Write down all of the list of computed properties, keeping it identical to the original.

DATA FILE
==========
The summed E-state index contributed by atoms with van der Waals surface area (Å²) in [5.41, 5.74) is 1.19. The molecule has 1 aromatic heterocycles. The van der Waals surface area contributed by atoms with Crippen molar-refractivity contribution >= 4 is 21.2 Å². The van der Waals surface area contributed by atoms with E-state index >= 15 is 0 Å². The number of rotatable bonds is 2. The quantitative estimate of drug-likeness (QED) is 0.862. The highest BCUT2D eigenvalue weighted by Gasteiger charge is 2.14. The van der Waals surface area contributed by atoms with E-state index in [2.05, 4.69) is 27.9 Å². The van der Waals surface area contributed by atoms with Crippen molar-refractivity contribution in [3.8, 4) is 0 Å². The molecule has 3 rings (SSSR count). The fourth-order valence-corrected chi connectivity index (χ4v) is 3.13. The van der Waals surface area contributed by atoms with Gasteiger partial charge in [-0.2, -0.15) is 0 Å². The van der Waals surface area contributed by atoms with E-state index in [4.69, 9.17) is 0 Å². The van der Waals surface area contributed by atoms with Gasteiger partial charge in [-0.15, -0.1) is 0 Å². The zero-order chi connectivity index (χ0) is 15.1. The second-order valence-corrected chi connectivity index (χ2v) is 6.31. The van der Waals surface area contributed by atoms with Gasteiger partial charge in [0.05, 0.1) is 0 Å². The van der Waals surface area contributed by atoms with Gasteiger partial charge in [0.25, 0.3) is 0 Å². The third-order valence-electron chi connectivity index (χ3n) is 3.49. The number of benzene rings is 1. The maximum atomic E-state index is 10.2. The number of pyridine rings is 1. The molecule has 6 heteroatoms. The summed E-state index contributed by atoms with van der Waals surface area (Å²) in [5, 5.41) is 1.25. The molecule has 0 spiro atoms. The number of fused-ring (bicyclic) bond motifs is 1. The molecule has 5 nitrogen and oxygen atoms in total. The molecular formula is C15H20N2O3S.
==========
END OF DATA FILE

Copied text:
The summed E-state index contributed by atoms with van der Waals surface area (Å²) in [5.41, 5.74) is 1.19. The molecule has 1 aromatic heterocycles. The van der Waals surface area contributed by atoms with Crippen molar-refractivity contribution >= 4 is 21.2 Å². The van der Waals surface area contributed by atoms with E-state index >= 15 is 0 Å². The number of rotatable bonds is 2. The quantitative estimate of drug-likeness (QED) is 0.862. The highest BCUT2D eigenvalue weighted by Gasteiger charge is 2.14. The van der Waals surface area contributed by atoms with E-state index in [2.05, 4.69) is 27.9 Å². The van der Waals surface area contributed by atoms with Crippen molar-refractivity contribution in [3.8, 4) is 0 Å². The molecule has 3 rings (SSSR count). The fourth-order valence-corrected chi connectivity index (χ4v) is 3.13. The van der Waals surface area contributed by atoms with Gasteiger partial charge in [-0.2, -0.15) is 0 Å². The van der Waals surface area contributed by atoms with E-state index in [4.69, 9.17) is 0 Å². The van der Waals surface area contributed by atoms with Gasteiger partial charge in [-0.15, -0.1) is 0 Å². The zero-order chi connectivity index (χ0) is 15.1. The second-order valence-corrected chi connectivity index (χ2v) is 6.31. The van der Waals surface area contributed by atoms with Gasteiger partial charge in [0.05, 0.1) is 0 Å². The van der Waals surface area contributed by atoms with Gasteiger partial charge in [0.25, 0.3) is 0 Å². The third-order valence-electron chi connectivity index (χ3n) is 3.49. The number of benzene rings is 1. The maximum atomic E-state index is 10.2. The number of pyridine rings is 1. The molecule has 6 heteroatoms. The summed E-state index contributed by atoms with van der Waals surface area (Å²) in [5, 5.41) is 1.25. The molecule has 0 spiro atoms. The number of fused-ring (bicyclic) bond motifs is 1. The molecule has 5 nitrogen and oxygen atoms in total. The molecular formula is C15H20N2O3S.